Aquaponic Gardening

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Hello all,

I am new to the Aquaponics Gardening Community and new to aquaponics as well.  I recently purchased a comerrical sized greenhouse which I will be errecting in the springtime.  I am looking for advice on alternative ways to heat it.  I plan on dedicating 1/3 of the sq footage to aquaponics and was hoping to get some advice on what type of system to build.  I am planning on using IBC totes.  I have been researching designs and have noticed some have sump tanks some don't.  I have seen others both with and without biofilters.  I am confused and not sure what I need and what I don't need.  What is the purpose of a sump tank?  Is it necessary? 

 

I currently am building a small barrel ponics sytem as a test run.

 

Thanks for all your help.

Cliff 

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Sorry for chiming in with a generic answer, but decreasing the flow rate to your bed should take care of the problem. Did you do something that might have caused an increase in flow? Adjusted some pipes or close a valve? I think you could just about split this community down the middle with the timed flood and drain vs. autosiphon debate. I'm in favor of the autosiphon for this reason: a timer based pump doesn't blow your mind every time it turns on and off :) Although I haven't had any problems with my siphons yet, if I do end up finding them unreliable, I will probably switch sides. But for now, they are just too awesome to give up.

I thought about using timers but that is just on more thing that can go wrong.  Plus my basement system is a learning experience for the bigger one I am planning on building this summer in my greenhouse.  I was hoping to work the kinks out now.  I am trying to adjust my flow rate.  Hopefully that will solve the problem.  I did make some adjustments to my flow rates but I did this after I started experiencing problems.  The only real change I made was adding plants.  I don't think this could be the source of the problem though because the root systems aren't large enough to clog anything up.  Its funny sometimes it functions properly then other times it doesn't.  It is not consistent.  I will just keep playing with it.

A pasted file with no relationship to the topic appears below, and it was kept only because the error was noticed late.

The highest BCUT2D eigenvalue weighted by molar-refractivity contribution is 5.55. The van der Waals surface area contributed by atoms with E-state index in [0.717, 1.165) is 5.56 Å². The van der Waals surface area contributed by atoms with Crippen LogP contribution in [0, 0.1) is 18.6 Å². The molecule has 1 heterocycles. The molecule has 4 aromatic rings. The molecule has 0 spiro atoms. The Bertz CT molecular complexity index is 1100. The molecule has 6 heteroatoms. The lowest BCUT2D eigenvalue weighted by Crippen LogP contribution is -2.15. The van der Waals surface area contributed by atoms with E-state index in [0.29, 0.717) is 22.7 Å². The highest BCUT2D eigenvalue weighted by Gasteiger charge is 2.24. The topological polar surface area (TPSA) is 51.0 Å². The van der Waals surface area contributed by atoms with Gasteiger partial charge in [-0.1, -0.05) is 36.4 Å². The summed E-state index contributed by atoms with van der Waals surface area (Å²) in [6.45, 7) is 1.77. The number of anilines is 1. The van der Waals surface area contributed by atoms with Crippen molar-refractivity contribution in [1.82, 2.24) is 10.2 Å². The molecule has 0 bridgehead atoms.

Timers are can (and do) go wrong when they are of the ultra cheap and crappy ilk. These type of timers I relegate to 'non-critical' applications like grow lamps and such. If it fails to activate/de-activate it's no big deal...however, my pump and it's proper working on the other hand, means enough to me to invest in a 'proper' repeat cycle timer...who's working life will certainly out live my pump.

I'm not about to go and try and convince anyone, because both sides of the siphon vs. timer have their positive and negative aspects. Just saying that the "one more thing to go wrong" line of though is easily remedied by spending more than 5 bucks on a good timer. There is equipment who's failure (in a host of industries) would be much more critical  and costly than mine our your AP systems....who's proper working is entrusted to such higher quality timers.

What kind of timer do you use for your pump?

 Omron H3CR...there are other good ones too...

http://community.theaquaponicsource.com/forum/topics/timer?commentI...

I have recently read a few articles on biodigestors as a way to heat a system. It would be another resource loop to close in an aquaponics system. Here is an article on biodigetors; https://www.google.com/search?q=Biodigestor&ie=utf-8&oe=utf...

Here is another site you might wish to look at; http://www.slideshare.net/ElisaMendelsohn/microscale-biogas-product...